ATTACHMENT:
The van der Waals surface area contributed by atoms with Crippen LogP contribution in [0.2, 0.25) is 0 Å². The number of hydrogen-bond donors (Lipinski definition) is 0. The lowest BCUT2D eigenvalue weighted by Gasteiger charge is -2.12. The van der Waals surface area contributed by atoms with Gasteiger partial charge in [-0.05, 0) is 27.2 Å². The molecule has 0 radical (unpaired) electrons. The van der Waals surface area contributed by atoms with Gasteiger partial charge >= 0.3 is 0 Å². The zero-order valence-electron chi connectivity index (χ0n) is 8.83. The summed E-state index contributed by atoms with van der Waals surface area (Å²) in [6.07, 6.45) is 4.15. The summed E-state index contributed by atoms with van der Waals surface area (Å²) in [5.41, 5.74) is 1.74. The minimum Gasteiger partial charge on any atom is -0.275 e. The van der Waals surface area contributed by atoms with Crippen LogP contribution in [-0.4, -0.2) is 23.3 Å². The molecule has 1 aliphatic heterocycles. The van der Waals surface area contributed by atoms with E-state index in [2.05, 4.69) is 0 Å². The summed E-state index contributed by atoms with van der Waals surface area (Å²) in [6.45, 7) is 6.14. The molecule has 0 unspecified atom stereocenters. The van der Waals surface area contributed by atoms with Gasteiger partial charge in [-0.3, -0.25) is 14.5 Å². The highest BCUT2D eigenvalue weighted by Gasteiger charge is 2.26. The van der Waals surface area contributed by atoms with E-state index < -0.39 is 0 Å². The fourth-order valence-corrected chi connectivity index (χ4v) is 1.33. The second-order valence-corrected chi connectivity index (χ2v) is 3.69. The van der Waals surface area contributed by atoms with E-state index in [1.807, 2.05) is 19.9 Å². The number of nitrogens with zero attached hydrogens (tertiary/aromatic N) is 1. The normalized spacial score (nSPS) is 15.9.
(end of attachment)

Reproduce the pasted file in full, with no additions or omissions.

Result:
The van der Waals surface area contributed by atoms with Crippen LogP contribution in [0.2, 0.25) is 0 Å². The number of hydrogen-bond donors (Lipinski definition) is 0. The lowest BCUT2D eigenvalue weighted by Gasteiger charge is -2.12. The van der Waals surface area contributed by atoms with Gasteiger partial charge in [-0.05, 0) is 27.2 Å². The molecule has 0 radical (unpaired) electrons. The van der Waals surface area contributed by atoms with Gasteiger partial charge >= 0.3 is 0 Å². The zero-order valence-electron chi connectivity index (χ0n) is 8.83. The summed E-state index contributed by atoms with van der Waals surface area (Å²) in [6.07, 6.45) is 4.15. The summed E-state index contributed by atoms with van der Waals surface area (Å²) in [5.41, 5.74) is 1.74. The minimum Gasteiger partial charge on any atom is -0.275 e. The van der Waals surface area contributed by atoms with Crippen LogP contribution in [-0.4, -0.2) is 23.3 Å². The molecule has 1 aliphatic heterocycles. The van der Waals surface area contributed by atoms with E-state index in [2.05, 4.69) is 0 Å². The summed E-state index contributed by atoms with van der Waals surface area (Å²) in [6.45, 7) is 6.14. The molecule has 0 unspecified atom stereocenters. The van der Waals surface area contributed by atoms with Gasteiger partial charge in [-0.3, -0.25) is 14.5 Å². The highest BCUT2D eigenvalue weighted by Gasteiger charge is 2.26. The van der Waals surface area contributed by atoms with E-state index < -0.39 is 0 Å². The fourth-order valence-corrected chi connectivity index (χ4v) is 1.33. The second-order valence-corrected chi connectivity index (χ2v) is 3.69. The van der Waals surface area contributed by atoms with E-state index in [1.807, 2.05) is 19.9 Å². The number of nitrogens with zero attached hydrogens (tertiary/aromatic N) is 1. The normalized spacial score (nSPS) is 15.9.